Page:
The chase for a scholarship has another side that is rarely discussed. Although those athletes who receive athletic aid are viewed as the ultimate winners, they typically find the demands on their time, minds and bodies in college even more taxing than the long journey to get there.

There are 6 a.m. weight-lifting sessions, exhausting practices, team meetings, study halls and long trips to games. Their varsity commitments often limit the courses they can take. Athletes also share a frustrating feeling of estrangement from the rest of the student body, which views them as the privileged ones. In this setting, it is not uncommon for first- and second-year athletes to relinquish their scholarships.

“Kids who have worked their whole life trying to get a scholarship think the hard part is over when they get the college money,” said Tim Poydenis, a senior at Villanova receiving $3,000 a year to play baseball. “They don’t know that it’s a whole new monster when you get here. Yes, all the hard work paid off. And now you have to work harder.”

Lack of Knowledge

Parents often look back on the many years spent shuttling sons and daughters to practices, camps and games with a changed eye. Swept up in the dizzying pursuit of sports achievement, they realize how little they knew of the process.

Mrs. Barry remembers how her daughter Cortney rose at 4 a.m. for years so she could attend a private swim practice before school. A second practice followed in the afternoon. Weekends were for competitions. Cortney is now a standout freshman at Delaware after receiving a $10,000 annual athletic scholarship.

“I’m very proud of her and it was worth it on many levels, but not necessarily the ones everybody talks about,” Mrs. Barry said. “It can take over your life. Getting up at 4 a.m. was like having another baby again. And the expenses are significant; I know I didn’t buy new clothes for a while.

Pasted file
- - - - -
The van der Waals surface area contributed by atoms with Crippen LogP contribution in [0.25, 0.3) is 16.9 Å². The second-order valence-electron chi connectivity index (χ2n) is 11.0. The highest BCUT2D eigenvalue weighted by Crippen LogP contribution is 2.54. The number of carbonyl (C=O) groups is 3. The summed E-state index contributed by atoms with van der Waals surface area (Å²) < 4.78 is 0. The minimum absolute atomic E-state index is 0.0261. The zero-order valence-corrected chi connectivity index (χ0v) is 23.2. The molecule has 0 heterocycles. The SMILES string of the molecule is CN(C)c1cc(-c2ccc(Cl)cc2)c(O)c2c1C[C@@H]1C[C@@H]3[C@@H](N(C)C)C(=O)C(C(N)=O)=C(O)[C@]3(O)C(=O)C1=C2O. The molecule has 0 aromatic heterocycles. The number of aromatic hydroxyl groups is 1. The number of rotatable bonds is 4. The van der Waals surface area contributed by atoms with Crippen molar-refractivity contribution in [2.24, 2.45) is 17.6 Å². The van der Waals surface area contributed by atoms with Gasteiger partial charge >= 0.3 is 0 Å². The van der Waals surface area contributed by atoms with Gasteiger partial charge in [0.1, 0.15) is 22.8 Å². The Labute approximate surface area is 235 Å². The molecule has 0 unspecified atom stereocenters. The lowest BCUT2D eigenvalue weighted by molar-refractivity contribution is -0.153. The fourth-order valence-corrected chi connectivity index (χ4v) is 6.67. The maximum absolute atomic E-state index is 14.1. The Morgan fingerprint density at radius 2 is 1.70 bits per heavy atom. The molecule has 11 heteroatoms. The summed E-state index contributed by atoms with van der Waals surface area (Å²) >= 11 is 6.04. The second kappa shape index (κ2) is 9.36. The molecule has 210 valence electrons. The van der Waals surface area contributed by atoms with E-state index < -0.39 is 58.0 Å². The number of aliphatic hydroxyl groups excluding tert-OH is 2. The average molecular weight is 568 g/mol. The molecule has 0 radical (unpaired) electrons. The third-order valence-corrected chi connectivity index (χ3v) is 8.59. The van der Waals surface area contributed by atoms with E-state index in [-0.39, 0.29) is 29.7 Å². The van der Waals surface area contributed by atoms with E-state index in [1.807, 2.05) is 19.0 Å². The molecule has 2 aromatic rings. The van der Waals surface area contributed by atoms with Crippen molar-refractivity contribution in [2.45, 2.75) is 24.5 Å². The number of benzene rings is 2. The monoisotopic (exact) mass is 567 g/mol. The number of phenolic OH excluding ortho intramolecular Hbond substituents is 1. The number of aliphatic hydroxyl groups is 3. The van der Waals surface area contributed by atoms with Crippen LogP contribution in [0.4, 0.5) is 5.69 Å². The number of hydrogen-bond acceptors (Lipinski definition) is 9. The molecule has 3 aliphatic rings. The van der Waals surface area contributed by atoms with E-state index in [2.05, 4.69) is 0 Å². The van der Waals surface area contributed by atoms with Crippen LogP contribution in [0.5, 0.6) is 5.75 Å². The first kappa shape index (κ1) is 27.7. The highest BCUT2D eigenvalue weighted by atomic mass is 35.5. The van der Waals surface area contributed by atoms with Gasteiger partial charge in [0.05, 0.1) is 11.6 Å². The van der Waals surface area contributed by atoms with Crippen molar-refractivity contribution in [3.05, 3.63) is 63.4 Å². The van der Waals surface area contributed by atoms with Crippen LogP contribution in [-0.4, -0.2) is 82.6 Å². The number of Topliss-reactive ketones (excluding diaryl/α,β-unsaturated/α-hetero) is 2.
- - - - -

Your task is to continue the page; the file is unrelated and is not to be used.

“But the hardest part is that nobody educates the parents on what’s really going on or what’s going to happen.”

When they received the letter from Delaware informing them of Cortney’s scholarship, she and her husband, Bob, were thrilled. Later, they shared a quiet laugh, noting that the scholarship might just defray the cost of the last couple of years of Cortney’s youth sports swim career.

The paradox has caught the attention of Myles Brand, the president of the N.C.A.A.

“The youth sports culture is overly aggressive, and while the opportunity for an athletic scholarship is not trivial, it’s easy for the opportunity to be overexaggerated by parents and advisers,” Mr. Brand said in a telephone interview. “That can skew behavior and, based on the numbers, lead to unrealistic expectations.”

Instead, Mr. Brand said, families should focus on academics.

“The real opportunity is taking advantage of how eager institutions are to reward good students,” he said. “In America’s colleges, there is a system of discounting for academic achievement. Most people with good academic records aren’t paying full sticker price. We don’t want people to stop playing sports; it’s good for them. But the best opportunity available is to try to improve one’s academic qualifications.” The math of athletic scholarships is complicated and widely misunderstood.

Despite common references in news media reports, there is no such thing as a four-year scholarship. All N.C.A.A. athletic scholarships must be renewed and are not guaranteed year to year, something stated in bold letters on the organization’s Web site for student-athletes. Nearly every scholarship can be canceled for almost any reason in any year, although it is unclear how often that happens.

In 2003-4, N.C.A.A. institutions gave athletic scholarships amounting to about 2 percent of the 6.4 million athletes playing those sports in high school four years earlier. Despite the considerable attention paid to sports, the select group of athletes barely registers statistically among the 5.3 million students at N.C.A.A. colleges and universities.

Scholarships are typically split and distributed to a handful, or even, say, 20, athletes because most institutions do not fully finance the so-called nonrevenue sports like soccer, baseball, golf, lacrosse, volleyball, softball, swimming, and track and field. Colleges offering these sports often pay for only five or six full scholarships, which are often sliced up to cover an entire team. Some sports have one or two full scholarships, or none at all.